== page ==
WordPress Theme vs Template – Understanding the Difference
In your early days of learning what WordPress is and how it works, it’s all too easy to feel a bit overwhelmed. Located dead center in one of the most vibrant and busiest digital ecosystems there are, WordPress and its related development and design sectors will throw a myriad of new things at you, keeping you from finding your balance and staying on your feet for too long. The WordPress theme vs template dilemma is a great example, as it pits two terms that kind of belong to the same general neighborhood of WordPress concepts but have a relationship that’s not easy to discern and can just end up confusing you. The fact that other popular web builders, including Wix and Squarespace, use the term “template” the way we use the term “theme” only adds to the confusion.
Before that one small mix-up snowballs into a whole mess of misapplied terms and misunderstood concepts, it might be best to set the record straight and drill down to the very essence of the difference between a WordPress theme and a template. So get ready to learn some important things about WordPress, including:
There are a couple of different ways you can approach what a WordPress theme is. You can say that it’s the thing you use to change how your website looks, its color palette, which things appear where, and what the page layout is – and you would be right. You could also say that themes affect your website’s behavior because they do, to some extent. Finally, you could go so far as to say that a WordPress theme is a required part of having a website – and you wouldn’t be wrong.
A WordPress theme is a collection of files that determine your website’s appearance and behavior. While mostly concerned with the front end, or how things look to people who visit your website, you should understand that, without a theme, WordPress wouldn’t be able to reproduce a website. Your website’s backend can be chock full of all sorts of content and information, but with no obvious way of displaying it without a theme. You could resort to creating a headless website, but you’d still need a framework of sorts to serve as the front end.
So unless you plan to create a static website with WordPress in charge of the backend and nothing else, the WordPress theme is indispensable for the proper functioning of your website. That’s why WordPress provides a theme together with the core installation, and it keeps putting out new themes every year. These themes are free to use, as are many others you can find online. There are plenty of premium WordPress themes out there, too, and we can proudly say we’ve created some of the most popular ones.
We mentioned before that a WordPress theme is a collection of files. Among those files are the template files, and they’re a really big deal in the overall way WordPress functions. One of the best things about WordPress is just how customizable it is, and the template file system it uses plays an important role there. Template files contain instructions for how specific parts of the website – the header, or the sidebar, for example – need to look and be rendered. That’s a modular approach to template files, and it has served WordPress pretty well so far.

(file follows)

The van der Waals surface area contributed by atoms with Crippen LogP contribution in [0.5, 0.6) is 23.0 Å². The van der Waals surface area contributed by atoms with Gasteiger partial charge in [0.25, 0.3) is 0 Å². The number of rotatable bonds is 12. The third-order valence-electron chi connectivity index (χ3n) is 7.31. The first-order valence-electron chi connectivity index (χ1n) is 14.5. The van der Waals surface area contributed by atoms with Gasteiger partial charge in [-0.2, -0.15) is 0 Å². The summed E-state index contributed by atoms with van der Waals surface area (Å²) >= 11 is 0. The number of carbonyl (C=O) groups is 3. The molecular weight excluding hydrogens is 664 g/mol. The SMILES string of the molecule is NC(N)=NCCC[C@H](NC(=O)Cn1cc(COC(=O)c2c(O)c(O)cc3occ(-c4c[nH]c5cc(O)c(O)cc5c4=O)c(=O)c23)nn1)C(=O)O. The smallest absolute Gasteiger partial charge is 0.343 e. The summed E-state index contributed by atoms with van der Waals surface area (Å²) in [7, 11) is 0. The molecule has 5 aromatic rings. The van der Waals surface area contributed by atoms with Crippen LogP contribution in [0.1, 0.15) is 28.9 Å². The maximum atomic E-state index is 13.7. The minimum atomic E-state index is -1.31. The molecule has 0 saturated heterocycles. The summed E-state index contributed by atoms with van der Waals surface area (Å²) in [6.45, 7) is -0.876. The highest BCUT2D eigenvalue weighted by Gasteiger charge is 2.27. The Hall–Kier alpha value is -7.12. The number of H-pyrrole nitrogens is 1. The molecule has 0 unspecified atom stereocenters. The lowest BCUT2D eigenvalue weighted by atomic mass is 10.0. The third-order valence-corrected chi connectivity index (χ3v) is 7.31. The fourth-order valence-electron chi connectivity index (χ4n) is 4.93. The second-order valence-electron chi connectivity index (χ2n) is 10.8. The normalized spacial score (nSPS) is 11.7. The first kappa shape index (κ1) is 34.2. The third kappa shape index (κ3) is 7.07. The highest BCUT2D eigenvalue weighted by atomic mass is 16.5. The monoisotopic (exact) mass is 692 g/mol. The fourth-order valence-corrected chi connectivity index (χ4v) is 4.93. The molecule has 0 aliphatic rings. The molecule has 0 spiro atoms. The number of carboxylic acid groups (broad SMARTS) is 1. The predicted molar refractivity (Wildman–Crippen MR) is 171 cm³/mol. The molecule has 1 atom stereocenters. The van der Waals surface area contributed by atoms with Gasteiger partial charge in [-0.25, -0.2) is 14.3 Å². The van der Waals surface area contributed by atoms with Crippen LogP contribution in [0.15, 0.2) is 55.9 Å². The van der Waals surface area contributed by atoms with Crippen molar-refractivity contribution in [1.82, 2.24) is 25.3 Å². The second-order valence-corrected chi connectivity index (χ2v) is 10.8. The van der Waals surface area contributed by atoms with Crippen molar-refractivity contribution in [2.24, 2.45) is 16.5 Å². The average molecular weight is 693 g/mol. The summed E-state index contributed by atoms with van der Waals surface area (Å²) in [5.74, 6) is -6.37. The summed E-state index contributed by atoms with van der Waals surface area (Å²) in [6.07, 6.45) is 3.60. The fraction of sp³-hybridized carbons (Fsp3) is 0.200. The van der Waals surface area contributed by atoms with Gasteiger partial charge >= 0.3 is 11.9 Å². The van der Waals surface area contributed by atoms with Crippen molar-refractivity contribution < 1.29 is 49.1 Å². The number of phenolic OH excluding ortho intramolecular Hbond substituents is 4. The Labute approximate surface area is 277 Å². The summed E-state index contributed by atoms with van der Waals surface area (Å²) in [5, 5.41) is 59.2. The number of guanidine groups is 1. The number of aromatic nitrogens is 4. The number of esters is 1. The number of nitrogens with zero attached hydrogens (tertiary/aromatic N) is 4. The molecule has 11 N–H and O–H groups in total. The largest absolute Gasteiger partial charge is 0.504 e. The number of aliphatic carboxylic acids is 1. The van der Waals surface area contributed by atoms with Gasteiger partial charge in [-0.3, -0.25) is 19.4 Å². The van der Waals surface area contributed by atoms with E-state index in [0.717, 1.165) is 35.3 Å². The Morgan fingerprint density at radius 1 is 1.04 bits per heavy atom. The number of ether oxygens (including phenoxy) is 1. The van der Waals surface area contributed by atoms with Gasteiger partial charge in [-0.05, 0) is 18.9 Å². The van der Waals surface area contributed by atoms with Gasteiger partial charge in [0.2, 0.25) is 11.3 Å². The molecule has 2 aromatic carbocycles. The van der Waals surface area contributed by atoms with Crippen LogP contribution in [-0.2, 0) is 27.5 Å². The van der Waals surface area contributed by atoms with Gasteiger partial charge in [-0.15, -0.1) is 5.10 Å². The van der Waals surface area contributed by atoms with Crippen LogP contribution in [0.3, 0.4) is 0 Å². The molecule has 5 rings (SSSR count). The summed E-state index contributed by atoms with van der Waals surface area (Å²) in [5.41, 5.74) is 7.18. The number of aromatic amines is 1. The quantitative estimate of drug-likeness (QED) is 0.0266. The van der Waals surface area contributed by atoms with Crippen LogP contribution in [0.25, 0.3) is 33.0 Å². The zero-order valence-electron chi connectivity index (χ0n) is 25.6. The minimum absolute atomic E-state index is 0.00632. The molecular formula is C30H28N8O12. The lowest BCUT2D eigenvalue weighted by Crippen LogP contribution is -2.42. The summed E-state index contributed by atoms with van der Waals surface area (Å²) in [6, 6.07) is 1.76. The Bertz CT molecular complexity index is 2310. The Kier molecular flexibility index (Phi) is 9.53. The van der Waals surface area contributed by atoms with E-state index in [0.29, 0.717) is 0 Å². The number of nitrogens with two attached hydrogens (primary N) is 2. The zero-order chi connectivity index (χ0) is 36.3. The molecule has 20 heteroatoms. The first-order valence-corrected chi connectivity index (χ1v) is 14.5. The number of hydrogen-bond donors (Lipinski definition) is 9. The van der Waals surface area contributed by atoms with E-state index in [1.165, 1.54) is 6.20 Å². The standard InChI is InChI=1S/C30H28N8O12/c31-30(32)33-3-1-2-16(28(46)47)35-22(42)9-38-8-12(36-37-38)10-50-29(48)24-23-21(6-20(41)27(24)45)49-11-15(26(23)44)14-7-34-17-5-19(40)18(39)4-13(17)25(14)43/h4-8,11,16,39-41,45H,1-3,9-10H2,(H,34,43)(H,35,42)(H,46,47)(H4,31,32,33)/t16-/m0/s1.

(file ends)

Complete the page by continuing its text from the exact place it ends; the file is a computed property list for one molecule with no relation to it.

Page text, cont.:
So far, you can probably see that what goes for a template in WordPress might not be the same as what you believe a template is. That’s only the beginning, however, as there are plenty of other things to talk about when it comes to WordPress’ treatment of templates. For example, there’s the thing called the template hierarchy, which determines the order in which WordPress will look for the correct file to use when displaying a page.
A website theme needs to have at least one template file, index.php, the universal fallback with instructions for displaying pages if there aren’t any more specific files present. Then again, a theme can also include a number of other template files that dictate the look of specific pages, such as the front-page.php template file for the front page, the single.php template file for single posts, or the author.php template file that’s used for the author’s page.
Certain parts of the page can have template files of their own, called template parts. For the header, for example, the header.php file is used. The footer and the sidebar can be treated similarly and awarded their template files. You can also create your own, custom post templates, but that’s something for advanced users.
The shift towards full site editing has ushered many changes to WordPress. The addition of block themes was one of them – all of a sudden, template files were lists of blocks that are used to display a specific page or part of it. Another big change was to the programming language used for template files, as they suddenly became .html files instead of .php.
In the new Site Editor, you can easily access and edit template files as you would any other page or post in the block editor. So whether you want to mess around with template parts, edit templates for different pages, or add templates of your own – the Site Editor is the place where you want to do it. Keep in mind that you only get to do this with block themes. The non-block, or “classic” themes that don’t support blocks simply don’t work the same way.
Let’s Wrap It Up!
Hopefully, the difference between a WordPress theme and a template should be a bit clearer to you by now. The fact that we have two different sets of themes for WordPress that work differently and provide you different levels of access to templates doesn’t make it any easier to grasp, but in the core, both WordPress themes and templates have remained the same.
So, remember – a theme is what helps WordPress display all the information it has in its databases. Themes rely on template files to guide the display of certain pages or their parts. Thanks to Full Site Editing and block themes, templates are becoming easily editable.